Despite this, it remains a fact that even the biggest global players in this area have fallen down, and when that happens companies left clutching SLAs need to know they’re worth something. With this in mind, Cullen argues that not all SLAs are the same, and that companies should scrutinise the deals they’re signed up to.
"I’ve had customers tell me they have existing SLAs that guarantee them a 75% uptime and the provider in question is beating that uptime comprehensively. That sounds good, but a 75% uptime equates to a potential downtime of 1.25 days a week. They’re beating their targets because their targets are so atrocious. What business would be happy with that?" said Cullen. "You have to be in the 99.9% uptime range to be viable. That’s the range we’re in and that we’re committed to delivering."
Downtime is typically measured using the so-called nine scale-‘one nine’ equals 90% up time, or conversely 36.5 days a year downtime. Two nines (99%) equals 3.65 days offline a year, three nines (99.9%) equals 8.76 hours, four nines (99.99%) equals 52.56 minutes and five nines (99.999%) equals 5.26 minutes of downtime per calendar year.
"If you go to the mass cloud providers, the Amazons, the Googles, the Microsofts, what you tend to find is that they offer service levels that wouldn’t be acceptable for core services that are crucial to the business," said Quinn of Arkphire.
"You won’t get five nines availability, you’ll get the three nines availability and for some applications that’s okay. It’s much more cost effective than doing it yourself and the risk is acceptable. But it’s important to find the right service level agreements that are commiserate with the importance of the service being farmed out."
"For revenue generating applications, you need to be absolutely guaranteed that it’s available all the time. Any company thinking of going to the cloud needs to be confident that they can get at least as good a service level as they could if they kept it in house and managed it themselves. The service provider has to be able to provide the expertise, resilience of environment and of communications infrastructure that’s necessary and for the mission-critical and revenue generating applications, the service level necessary is much more higher than for some of the peripheral applications."
When outages happen, no amount of good intentions will help the end user left in the lurch. For this reason, only the most foolish of cloud users neglect to forensically scrutinise their SLAs, and even better, actually test out their providers.
"What exactly does your SLA say? Who is the SLA with? Have you tested it? How effective is it?" said Mark Kellet, CEO, Magnet Networks.
Kellet suggests that there is a long line of questions that any competent chief information officer needs to know the answer to. Not being able to answer these is a worrying sign of unpreparedness.
"How senior is your contact in your service provider? If the service goes down and you need to get access to someone who can fix the problem, can you actually get that person on the phone? If they’re not around, who’s your next contact in the escalation path?" he said.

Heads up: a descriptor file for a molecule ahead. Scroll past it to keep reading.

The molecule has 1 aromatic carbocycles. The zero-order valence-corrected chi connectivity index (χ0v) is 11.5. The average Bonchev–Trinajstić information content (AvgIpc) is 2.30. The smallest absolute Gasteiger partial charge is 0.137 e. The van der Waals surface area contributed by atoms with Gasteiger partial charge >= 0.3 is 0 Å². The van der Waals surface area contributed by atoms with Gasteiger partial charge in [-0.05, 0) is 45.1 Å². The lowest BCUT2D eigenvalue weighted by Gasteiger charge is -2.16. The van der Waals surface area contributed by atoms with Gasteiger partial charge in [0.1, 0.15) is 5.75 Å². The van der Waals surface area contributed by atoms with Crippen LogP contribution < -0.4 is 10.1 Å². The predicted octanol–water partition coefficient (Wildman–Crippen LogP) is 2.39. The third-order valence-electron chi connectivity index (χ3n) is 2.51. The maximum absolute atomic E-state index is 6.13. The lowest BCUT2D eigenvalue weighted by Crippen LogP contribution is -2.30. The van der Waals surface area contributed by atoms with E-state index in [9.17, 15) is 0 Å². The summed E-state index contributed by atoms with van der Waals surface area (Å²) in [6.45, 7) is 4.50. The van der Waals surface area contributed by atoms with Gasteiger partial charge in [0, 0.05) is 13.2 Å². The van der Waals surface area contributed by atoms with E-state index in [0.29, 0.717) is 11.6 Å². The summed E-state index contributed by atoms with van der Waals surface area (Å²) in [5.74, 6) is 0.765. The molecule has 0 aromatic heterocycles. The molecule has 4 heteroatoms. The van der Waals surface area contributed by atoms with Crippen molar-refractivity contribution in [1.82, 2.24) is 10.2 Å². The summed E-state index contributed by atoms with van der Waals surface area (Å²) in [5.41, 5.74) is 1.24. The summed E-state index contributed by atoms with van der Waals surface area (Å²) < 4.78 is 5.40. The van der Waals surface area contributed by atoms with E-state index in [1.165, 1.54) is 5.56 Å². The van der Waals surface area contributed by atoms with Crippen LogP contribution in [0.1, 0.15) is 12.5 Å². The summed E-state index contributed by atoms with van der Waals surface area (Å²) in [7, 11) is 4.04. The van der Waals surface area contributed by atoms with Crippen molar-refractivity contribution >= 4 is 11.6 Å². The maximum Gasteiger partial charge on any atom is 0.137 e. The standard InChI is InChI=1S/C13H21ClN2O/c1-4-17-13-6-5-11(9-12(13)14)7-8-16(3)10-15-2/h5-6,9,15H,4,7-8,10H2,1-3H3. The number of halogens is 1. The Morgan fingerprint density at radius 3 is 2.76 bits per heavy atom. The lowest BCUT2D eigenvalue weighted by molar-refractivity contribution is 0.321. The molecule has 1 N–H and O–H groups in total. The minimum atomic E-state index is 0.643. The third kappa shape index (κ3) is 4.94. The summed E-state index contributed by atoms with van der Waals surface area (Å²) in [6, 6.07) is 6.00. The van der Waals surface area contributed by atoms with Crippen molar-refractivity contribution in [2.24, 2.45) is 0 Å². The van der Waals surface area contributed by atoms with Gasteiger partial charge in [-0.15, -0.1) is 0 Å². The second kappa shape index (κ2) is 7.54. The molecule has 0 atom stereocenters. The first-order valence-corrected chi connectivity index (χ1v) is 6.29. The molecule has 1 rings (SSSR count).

"What’s the remedy if something does happen? In the case of a network problem, who’s going to actually come out to fix the copper or fibre if it’s broken? What’s your service provider’s incentive for fixing the problem? Are there real penalties for them, or is it a token discount on your bill?"
Magnet Networks provides the infrastructure for some of Ireland’s biggest IT service providers, as well as for many SMEs. The kind of outage insurance each company needs can vary, but according to Kellet, companies relying on remotely-delivered IT services should ideally have more than one data connection.
"In general, larger companies will have a fall back connection just in case, to handle things like voice services and other crucial data. But this also has to be done right. Companies in this situation should make sure they’ve seen a network map and identified where it’s weak. Make sure that your resilient back up connection isn’t arriving into your business by the same route as your main connection," he said.
"If a JCB digs up the road outside your office, is it going to take out all your connections? If you haven’t checked this, the answer is quite possibly."
Magnet recommends that companies with a high degree of dependence on cloud-based services make sure they have a back-up system that’s totally independent from their day to day system. This effectively means that they recommend that their clients also do business with their competition.
"If you’re not having that conversation with a customer then you’re not being pragmatic-these things happen and rather than living in the land of wishful thinking, it’s better to have plans in place to deal with problems. For example, a wireless connection from someone like Airspeed can effectively avoid this problem," said Kellet.
"The truth is that outages happen. People dig up cables accidentally or even steal it on purpose – in the UK, BT had 60 exchanges down last month because of copper theft. Copper is a valuable metal and there have been cases of people mocking up BT vans and uniforms, stopping traffic and putting out traffic cones in the middle of the road in order to dig up copper lines in broad daylight."
"They know that BT will come along and replace it and there have even been cases of the same thieves coming back a few weeks later to steal copper in the same way from the same place again."